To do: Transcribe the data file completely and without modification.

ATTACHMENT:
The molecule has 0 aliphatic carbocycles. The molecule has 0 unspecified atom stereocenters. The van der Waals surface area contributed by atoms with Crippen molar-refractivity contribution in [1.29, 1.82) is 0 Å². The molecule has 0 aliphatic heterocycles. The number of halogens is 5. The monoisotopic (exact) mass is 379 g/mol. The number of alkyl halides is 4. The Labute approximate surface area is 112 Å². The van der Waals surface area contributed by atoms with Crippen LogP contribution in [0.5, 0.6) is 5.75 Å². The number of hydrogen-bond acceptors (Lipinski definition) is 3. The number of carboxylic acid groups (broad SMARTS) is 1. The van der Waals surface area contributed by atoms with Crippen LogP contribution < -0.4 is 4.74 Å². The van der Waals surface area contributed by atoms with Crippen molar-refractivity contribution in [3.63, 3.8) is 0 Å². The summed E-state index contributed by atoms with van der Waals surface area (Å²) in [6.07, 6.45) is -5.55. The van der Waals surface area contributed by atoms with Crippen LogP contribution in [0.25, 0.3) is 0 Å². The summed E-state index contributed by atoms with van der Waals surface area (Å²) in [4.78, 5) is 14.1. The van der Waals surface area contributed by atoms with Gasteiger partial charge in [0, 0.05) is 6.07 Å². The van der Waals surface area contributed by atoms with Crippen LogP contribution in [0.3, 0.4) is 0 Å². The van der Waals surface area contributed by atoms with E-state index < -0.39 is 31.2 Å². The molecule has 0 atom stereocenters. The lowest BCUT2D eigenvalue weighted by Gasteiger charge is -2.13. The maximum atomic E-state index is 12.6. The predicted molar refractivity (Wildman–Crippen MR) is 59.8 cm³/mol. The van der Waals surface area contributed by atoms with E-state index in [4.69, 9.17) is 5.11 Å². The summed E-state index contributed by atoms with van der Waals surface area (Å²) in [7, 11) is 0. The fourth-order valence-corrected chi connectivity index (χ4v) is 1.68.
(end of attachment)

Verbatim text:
The molecule has 0 aliphatic carbocycles. The molecule has 0 unspecified atom stereocenters. The van der Waals surface area contributed by atoms with Crippen molar-refractivity contribution in [1.29, 1.82) is 0 Å². The molecule has 0 aliphatic heterocycles. The number of halogens is 5. The monoisotopic (exact) mass is 379 g/mol. The number of alkyl halides is 4. The Labute approximate surface area is 112 Å². The van der Waals surface area contributed by atoms with Crippen LogP contribution in [0.5, 0.6) is 5.75 Å². The number of hydrogen-bond acceptors (Lipinski definition) is 3. The number of carboxylic acid groups (broad SMARTS) is 1. The van der Waals surface area contributed by atoms with Crippen LogP contribution < -0.4 is 4.74 Å². The van der Waals surface area contributed by atoms with Crippen molar-refractivity contribution in [3.63, 3.8) is 0 Å². The summed E-state index contributed by atoms with van der Waals surface area (Å²) in [6.07, 6.45) is -5.55. The van der Waals surface area contributed by atoms with Crippen LogP contribution in [0.25, 0.3) is 0 Å². The summed E-state index contributed by atoms with van der Waals surface area (Å²) in [4.78, 5) is 14.1. The van der Waals surface area contributed by atoms with Gasteiger partial charge in [0, 0.05) is 6.07 Å². The van der Waals surface area contributed by atoms with Crippen LogP contribution in [0.3, 0.4) is 0 Å². The van der Waals surface area contributed by atoms with E-state index < -0.39 is 31.2 Å². The molecule has 0 atom stereocenters. The lowest BCUT2D eigenvalue weighted by Gasteiger charge is -2.13. The maximum atomic E-state index is 12.6. The predicted molar refractivity (Wildman–Crippen MR) is 59.8 cm³/mol. The van der Waals surface area contributed by atoms with E-state index in [4.69, 9.17) is 5.11 Å². The summed E-state index contributed by atoms with van der Waals surface area (Å²) in [7, 11) is 0. The fourth-order valence-corrected chi connectivity index (χ4v) is 1.68.